Searching for Surf in NYC

 

HOST INTRO: The Beach Boys’ song Surfin’ U.S.A. begins: “If everybody had an ocean/across the U.S.A/then everybody’d be surfing/like Californi-a.” This week, Katie Ferguson headed out to the Rockaways with one California surfer in search of the waves of…New York City?

 

FERGUSON 1: When Chrisman Payne moved to New York in January, he thought he was leaving behind one of his favorite California pastimes: surfing. In Ventura, where Payne grew up, getting to the beach was as simple as walking just past his own backyard. (0:12)

 

PAYNE 1:

I live on the beach sort of. It’s like…I walk down my lane, and it ends in sand. (0:06)

 

FERGUSON 2: His street on the Upper West Side of Manhattan? Significantly further from the sand. (0:04)

 

PAYNE 2:

We’re on the A train, going to the beach. [FERGUSON: Which beach?] Uh, the Rockaways. Yeah, so we’re towards the end of the line here, I think. I think we’re towards the end of the line. Honestly, we’ve been on the subway for a while, so I don’t really know. (0:15)

 

FERGUSON 3: This is Payne’s day off, and he’s never seen an east coast beach. We’re going to see if it can hold its own against California. Eventually, our train comes above ground, but we’ve still got a ways to go. And we’ve already been on the train for forty five minutes. (0:11)

 

PAYNE 3:

I think it gets kind of inconvenient to go this far, at some point. [FERGUSON: Can you imagine making this trip with a surfboard?] No, I can’t. That would be really annoying, actually. (0:12)

 

FERGUSON 4: Especially annoying because our trip doesn’t end with the A train. Next, we hop onto a bus. How long does it take us to get to the beach? I’m not sure. We got lost, and I stopped counting. But when we do finally make it, Payne is able to classify the waves immediately. (0:15)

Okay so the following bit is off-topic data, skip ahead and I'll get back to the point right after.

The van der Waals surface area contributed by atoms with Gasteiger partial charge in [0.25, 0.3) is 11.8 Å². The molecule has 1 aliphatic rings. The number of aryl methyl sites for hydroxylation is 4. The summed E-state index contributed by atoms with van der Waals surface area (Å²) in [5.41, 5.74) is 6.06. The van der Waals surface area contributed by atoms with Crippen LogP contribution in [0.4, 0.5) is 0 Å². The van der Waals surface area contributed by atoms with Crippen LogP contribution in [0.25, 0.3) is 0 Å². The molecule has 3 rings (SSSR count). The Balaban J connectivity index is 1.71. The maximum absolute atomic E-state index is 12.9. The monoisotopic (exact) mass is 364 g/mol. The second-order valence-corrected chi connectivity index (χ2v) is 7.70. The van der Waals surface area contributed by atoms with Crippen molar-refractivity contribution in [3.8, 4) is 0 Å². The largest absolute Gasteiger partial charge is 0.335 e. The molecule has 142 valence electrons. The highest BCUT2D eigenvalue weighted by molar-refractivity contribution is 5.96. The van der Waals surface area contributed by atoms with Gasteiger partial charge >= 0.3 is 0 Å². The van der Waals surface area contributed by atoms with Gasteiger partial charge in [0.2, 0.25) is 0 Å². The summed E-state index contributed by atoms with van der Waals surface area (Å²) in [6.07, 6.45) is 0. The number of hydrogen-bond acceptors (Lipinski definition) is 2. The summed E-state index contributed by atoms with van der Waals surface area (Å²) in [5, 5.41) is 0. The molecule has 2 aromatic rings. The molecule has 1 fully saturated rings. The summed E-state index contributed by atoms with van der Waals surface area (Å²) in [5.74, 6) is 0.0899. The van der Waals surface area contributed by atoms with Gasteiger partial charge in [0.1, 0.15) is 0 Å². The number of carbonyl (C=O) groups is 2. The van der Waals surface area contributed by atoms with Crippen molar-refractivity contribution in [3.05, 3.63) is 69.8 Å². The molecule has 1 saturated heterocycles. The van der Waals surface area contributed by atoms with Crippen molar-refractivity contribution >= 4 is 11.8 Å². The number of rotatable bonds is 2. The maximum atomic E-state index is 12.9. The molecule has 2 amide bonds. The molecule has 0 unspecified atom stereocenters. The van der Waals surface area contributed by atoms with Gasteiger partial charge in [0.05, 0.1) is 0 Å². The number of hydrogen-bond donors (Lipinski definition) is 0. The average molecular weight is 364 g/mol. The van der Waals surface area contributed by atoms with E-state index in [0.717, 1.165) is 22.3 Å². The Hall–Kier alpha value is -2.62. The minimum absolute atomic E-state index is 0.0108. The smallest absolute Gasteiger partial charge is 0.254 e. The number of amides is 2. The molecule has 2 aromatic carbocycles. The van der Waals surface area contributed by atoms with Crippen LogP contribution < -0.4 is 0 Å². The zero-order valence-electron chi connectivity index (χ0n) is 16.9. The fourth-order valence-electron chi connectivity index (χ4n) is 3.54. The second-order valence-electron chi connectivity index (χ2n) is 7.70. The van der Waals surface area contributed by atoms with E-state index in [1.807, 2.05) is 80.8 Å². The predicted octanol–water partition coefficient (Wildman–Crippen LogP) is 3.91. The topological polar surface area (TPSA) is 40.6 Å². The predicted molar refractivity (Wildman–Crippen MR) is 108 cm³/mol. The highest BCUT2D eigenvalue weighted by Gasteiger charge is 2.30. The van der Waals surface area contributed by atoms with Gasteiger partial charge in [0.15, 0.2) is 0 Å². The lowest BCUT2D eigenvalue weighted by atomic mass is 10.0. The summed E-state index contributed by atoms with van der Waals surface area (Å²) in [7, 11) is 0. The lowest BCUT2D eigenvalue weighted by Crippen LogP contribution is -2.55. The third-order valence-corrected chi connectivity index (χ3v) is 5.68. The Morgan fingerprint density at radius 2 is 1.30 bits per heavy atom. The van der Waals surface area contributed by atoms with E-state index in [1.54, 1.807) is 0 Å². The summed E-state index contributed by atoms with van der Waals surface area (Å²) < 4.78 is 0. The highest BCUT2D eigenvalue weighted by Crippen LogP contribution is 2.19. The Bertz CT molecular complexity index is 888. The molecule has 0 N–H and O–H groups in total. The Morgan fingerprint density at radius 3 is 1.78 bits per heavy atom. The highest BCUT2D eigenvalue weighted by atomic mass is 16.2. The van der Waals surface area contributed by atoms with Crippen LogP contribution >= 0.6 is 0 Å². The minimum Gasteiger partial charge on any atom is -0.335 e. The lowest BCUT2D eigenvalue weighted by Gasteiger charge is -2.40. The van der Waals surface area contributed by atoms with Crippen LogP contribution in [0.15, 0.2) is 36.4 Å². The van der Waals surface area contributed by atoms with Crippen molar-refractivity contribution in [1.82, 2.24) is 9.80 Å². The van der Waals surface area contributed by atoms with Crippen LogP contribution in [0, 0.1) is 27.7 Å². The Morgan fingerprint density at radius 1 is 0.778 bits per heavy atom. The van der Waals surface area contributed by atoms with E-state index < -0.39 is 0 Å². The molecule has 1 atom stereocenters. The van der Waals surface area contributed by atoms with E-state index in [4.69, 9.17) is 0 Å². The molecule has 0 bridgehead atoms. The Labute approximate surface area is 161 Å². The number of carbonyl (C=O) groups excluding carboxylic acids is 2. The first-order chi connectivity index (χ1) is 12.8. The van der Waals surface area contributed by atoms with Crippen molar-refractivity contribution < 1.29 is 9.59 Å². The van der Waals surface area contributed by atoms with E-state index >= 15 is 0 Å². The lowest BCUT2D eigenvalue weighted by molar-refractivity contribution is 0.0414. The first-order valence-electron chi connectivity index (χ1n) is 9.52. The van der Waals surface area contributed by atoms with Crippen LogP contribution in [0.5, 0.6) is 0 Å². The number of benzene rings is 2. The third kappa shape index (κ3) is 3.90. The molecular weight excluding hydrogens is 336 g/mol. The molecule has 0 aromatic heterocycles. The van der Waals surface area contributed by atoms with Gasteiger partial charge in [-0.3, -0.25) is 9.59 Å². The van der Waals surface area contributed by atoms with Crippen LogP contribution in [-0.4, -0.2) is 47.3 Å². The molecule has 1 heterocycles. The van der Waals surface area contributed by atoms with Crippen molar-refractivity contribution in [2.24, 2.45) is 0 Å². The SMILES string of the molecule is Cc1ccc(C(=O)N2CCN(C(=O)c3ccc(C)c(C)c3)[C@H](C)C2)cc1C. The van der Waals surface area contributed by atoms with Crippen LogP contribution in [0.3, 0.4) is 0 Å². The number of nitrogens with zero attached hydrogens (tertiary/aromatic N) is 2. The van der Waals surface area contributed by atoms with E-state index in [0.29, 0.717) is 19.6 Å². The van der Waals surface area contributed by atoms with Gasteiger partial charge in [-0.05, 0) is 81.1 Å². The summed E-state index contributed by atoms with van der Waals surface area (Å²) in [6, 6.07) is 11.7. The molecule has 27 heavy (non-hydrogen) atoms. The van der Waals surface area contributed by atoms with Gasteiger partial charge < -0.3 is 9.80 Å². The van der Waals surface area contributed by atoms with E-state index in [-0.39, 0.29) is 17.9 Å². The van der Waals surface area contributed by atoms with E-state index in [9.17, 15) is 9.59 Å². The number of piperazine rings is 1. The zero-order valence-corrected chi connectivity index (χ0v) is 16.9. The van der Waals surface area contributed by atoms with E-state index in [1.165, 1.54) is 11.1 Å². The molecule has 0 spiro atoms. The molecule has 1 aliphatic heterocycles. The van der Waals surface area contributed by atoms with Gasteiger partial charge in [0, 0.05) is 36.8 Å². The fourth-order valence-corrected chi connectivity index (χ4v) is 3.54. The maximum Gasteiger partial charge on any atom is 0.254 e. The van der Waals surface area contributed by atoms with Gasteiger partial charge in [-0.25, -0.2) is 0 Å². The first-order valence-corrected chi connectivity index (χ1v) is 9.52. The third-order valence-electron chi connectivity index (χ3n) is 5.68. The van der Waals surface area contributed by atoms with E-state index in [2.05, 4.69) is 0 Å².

PAYNE 4:

We’re looking at some double over ankle sets coming in. [FERGUSON: What’s that?] It’s just a joke, like double over ankle is like exactly what it sounds like. A wave that’s double over your ankle. (0:11)

 

FERGUSON 5: So really, really small. I think this is what surfers would call a bummer. The waves are unsurfable. Or so we think. (0:07)

 

PAYNE 5:

There’s actually some surfers over there. I don’t know what they’re surfing, but…looks fun. (0:06)

 

FERGUSON 6: For surfers in New York City, sometimes you’ve got to take what you can get. And often, that’s not much, according to veteran city surfer Toddy Stewart. (0:08)

 

STEWART 1:

It’s harder to surf. Absolutely. It’s more fickle. The waves have to come in at exactly the right angle to make a surfable wave. (0:06)

 

FERGUSON 7: Stewart is a filmmaker, and I meet him at his studio in Greenpoint, where there are not one but two surfboards hanging from the ceiling. He also grew up on the west coast, but he’s been surfing in New York for almost twenty years. For the last eight, Stewart has been writing about it too — on his blog, the aptly titled Endless Bummer. But he says he’s had his share of magic moments here, where one New Yorker’s natural disaster is another New Yorker’s perfect beach day. (0:23)

 

STEWART 2:

The best days are always the hurricane days. A couple years ago, I went out and just got these amazing, big, rolling…way overhead waves, and there wasn’t anybody else around, no one was in the water. I don’t even remember the hurricane. I don’t think it was Sandy. Sandy was too gnarly. (0:18)